Thoas (Tauri king)

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For the Greek hero from the Iliad, see Thoas. For other mythical figures of this name, see Thoas (disambiguation).

In Greek mythology, Thoas was a son of the god Dionysus and Ariadne, the daughter of Cretan king Minos.[1][2][3] Some, however, consider him to be Theseus’s son, together with his brother Oenopion. Rhadamanthus, Ariadne's uncle, bequeathed Thoas the island of Lemnos,[4] over which he reigned until his daughter Hypsipyle, unable to kill her own father to avenge the offenses against the Lemnian women, tied him secretly in an oarless boat and sent him adrift into the Aegean Sea.[5] He was carried to the island of Oinoie, where he consorted with the nymph of the island, also called Oinoie, and had by her a son Sicinus, who later had the island renamed after himself.[6][7] Thoas eventually arrived at Tauris, in the Crimea, where he was made king and where Artemis installed Agamemnon's daughter Iphigeneia as her temple's priestess.[8]

In the play Iphigenia in Tauris, Iphigenia is ordered to execute her brother, Orestes, after he tries to steal a statue of Artemis. When the siblings discover each other's identity, they discuss ways to escape. Orestes wants to kill King Thoas, but Iphigenia suggests that they trick him. Iphigenia meets Thoas and claims that the statue has been tainted with the sin of matricide. She says that the statue has turned and closed its eyes. Thoas believes her and allows her to wash Orestes and his traveling companion Pylades. He even gives her freedom to do it in privacy, giving the order that everybody should stay indoors. Iphigenia, Orestes, Pylades, and the Greek slaves all escape with the help of Athena. A messenger relays this to Thoas and he immediately sends his men to attack. Athena intervenes and convinces him to let them go.[9]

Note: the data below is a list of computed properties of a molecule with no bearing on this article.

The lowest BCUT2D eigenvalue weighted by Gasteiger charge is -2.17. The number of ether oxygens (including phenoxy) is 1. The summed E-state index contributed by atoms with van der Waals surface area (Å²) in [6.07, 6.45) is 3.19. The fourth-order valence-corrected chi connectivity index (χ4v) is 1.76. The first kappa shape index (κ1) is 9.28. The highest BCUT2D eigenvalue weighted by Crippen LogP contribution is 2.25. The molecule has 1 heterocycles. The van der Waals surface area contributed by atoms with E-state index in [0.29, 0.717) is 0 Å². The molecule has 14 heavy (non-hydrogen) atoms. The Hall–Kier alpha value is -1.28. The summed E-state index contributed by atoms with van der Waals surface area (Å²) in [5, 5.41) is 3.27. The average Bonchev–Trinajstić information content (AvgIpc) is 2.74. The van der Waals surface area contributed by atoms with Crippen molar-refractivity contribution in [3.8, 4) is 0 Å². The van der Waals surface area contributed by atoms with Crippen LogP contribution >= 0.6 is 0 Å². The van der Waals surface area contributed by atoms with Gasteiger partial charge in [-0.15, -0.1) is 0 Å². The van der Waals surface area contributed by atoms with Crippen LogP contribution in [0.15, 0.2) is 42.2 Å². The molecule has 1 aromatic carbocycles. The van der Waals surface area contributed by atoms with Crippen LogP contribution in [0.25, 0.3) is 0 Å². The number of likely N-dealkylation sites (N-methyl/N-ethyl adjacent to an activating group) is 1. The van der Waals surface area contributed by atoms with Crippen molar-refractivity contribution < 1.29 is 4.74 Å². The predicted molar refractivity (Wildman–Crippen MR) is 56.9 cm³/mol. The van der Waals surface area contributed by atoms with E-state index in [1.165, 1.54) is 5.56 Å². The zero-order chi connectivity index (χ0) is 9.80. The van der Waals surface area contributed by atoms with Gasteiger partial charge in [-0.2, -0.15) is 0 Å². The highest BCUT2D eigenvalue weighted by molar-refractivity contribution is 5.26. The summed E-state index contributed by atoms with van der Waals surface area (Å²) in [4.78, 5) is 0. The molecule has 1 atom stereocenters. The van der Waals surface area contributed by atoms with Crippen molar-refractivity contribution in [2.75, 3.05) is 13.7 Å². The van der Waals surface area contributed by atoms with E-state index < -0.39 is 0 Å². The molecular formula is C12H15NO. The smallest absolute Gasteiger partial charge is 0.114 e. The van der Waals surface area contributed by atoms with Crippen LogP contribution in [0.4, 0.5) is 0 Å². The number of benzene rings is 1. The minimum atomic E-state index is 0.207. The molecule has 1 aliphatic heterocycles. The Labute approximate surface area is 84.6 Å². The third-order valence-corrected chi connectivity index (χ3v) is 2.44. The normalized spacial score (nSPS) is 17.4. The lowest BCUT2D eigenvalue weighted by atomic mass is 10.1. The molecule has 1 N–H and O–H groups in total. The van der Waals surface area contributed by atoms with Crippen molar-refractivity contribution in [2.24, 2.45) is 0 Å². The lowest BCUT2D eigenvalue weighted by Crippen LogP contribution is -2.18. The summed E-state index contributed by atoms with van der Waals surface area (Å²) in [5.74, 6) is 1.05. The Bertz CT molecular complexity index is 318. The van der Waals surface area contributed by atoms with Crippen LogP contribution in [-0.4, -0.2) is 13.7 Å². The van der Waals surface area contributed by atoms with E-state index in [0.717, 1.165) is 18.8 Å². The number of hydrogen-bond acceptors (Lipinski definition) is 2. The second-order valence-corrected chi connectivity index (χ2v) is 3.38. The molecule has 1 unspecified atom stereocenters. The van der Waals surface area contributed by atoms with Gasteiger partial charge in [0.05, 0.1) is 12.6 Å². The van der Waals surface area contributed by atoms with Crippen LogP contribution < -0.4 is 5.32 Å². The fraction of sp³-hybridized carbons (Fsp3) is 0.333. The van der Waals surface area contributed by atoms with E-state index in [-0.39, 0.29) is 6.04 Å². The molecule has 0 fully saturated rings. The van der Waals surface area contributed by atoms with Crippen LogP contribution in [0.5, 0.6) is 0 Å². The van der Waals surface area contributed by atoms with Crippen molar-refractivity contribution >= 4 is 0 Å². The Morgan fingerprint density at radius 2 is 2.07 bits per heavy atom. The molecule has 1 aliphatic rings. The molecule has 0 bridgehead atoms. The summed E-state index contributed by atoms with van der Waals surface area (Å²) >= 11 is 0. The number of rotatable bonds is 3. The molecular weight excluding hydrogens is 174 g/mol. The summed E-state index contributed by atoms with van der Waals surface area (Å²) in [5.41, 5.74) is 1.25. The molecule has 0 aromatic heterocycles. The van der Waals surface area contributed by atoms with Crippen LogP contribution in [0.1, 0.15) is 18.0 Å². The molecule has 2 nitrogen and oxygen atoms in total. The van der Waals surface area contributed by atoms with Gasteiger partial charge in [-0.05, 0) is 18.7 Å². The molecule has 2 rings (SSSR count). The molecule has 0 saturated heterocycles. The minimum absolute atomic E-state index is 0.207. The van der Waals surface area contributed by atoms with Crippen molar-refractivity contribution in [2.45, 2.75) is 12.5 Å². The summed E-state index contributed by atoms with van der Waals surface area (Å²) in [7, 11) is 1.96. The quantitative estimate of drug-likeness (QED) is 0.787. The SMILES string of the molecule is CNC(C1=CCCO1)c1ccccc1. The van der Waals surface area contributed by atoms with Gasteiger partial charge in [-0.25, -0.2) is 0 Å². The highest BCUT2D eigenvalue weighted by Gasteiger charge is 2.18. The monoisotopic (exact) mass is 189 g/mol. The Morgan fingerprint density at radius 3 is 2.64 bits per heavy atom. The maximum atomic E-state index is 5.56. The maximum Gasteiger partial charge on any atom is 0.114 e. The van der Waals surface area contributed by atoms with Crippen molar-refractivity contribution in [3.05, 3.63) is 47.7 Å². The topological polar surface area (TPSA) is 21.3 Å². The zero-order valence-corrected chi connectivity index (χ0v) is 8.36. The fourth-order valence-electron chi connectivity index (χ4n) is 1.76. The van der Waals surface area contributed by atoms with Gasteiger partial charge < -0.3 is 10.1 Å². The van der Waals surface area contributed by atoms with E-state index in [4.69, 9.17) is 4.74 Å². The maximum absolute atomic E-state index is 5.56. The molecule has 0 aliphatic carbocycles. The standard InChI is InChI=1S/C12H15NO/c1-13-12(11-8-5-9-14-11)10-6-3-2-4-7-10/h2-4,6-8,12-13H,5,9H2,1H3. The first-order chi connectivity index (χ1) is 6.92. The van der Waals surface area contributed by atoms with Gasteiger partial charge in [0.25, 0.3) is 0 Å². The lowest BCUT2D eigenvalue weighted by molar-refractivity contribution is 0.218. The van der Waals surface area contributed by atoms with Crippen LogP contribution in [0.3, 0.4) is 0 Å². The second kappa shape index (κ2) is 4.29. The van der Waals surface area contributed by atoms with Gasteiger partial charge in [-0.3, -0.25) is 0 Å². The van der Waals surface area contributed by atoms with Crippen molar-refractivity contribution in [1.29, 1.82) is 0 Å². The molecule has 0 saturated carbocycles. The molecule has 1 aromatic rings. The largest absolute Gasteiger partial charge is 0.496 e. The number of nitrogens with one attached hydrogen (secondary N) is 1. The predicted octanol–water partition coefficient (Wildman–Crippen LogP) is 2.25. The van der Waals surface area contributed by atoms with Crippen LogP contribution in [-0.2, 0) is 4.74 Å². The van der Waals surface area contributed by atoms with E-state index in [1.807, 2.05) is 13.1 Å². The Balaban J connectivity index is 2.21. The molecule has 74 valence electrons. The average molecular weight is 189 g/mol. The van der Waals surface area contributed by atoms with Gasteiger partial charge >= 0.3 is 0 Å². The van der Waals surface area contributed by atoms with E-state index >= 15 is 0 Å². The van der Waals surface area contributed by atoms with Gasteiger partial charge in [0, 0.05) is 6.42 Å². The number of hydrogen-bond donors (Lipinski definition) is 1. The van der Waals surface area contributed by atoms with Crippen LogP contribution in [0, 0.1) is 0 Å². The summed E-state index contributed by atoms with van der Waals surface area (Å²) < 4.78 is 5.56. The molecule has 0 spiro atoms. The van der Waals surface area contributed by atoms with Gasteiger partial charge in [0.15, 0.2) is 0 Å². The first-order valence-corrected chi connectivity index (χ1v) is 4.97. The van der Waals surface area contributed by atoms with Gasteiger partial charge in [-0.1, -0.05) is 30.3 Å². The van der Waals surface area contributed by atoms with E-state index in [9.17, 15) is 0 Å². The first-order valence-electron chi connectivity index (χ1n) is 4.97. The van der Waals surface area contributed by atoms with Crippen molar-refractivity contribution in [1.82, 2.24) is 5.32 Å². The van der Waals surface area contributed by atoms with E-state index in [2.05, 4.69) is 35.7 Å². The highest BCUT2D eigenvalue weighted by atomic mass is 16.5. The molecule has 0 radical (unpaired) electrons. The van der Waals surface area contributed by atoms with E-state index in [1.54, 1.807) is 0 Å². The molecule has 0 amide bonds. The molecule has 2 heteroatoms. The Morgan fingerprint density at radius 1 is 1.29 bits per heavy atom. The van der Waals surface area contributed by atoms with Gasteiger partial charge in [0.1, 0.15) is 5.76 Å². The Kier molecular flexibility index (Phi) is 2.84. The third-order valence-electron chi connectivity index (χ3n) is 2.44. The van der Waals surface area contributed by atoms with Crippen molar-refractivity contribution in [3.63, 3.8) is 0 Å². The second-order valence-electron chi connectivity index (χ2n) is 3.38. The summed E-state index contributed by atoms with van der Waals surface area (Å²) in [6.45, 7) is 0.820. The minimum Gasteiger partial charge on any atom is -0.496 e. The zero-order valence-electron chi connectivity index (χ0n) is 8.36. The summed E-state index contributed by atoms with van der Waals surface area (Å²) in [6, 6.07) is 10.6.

Thoas was eventually killed by Chryses.[10]

It is worth noting that in earlier sources Thoas, father of Hypsipyle, and Thoas, king of Tauris, were two distinct figures, the latter being called son of Borysthenes,[11] god of a major river to the far north of Greece (now Dnieper). It was probably not until such late authors as Hyginus[8] and Valerius Flaccus[12] that the two were explicitly equated.

References[edit]

  1. ^ Bibliotheca, Epitome of Book IV, 1. 9
  2. ^ Scholia on Apollonius Rhodius, Argonautica 3. 997
  3. ^ Statius, Thebaid, 4. 769
  4. ^ Diodorus Siculus, Library of History, 5. 79. 2
  5. ^ Apollodorus, Bibliotheca, 1. 9. 17
  6. ^ Apollonius Rhodius, Argonautica, 1. 620 ff with scholia on 1. 623
  7. ^ Etymologicum Magnum, 712. 51
  8. ^ a b Hyginus, Fabulae, 15
  9. ^ Euripides, Iphigenia in Tauris
  10. ^ Hyginus, Fabulae, 121
  11. ^ Antoninus Liberalis, Metamorphoses, 27
  12. ^ Valerius Flaccus, Argonautica, 2. 300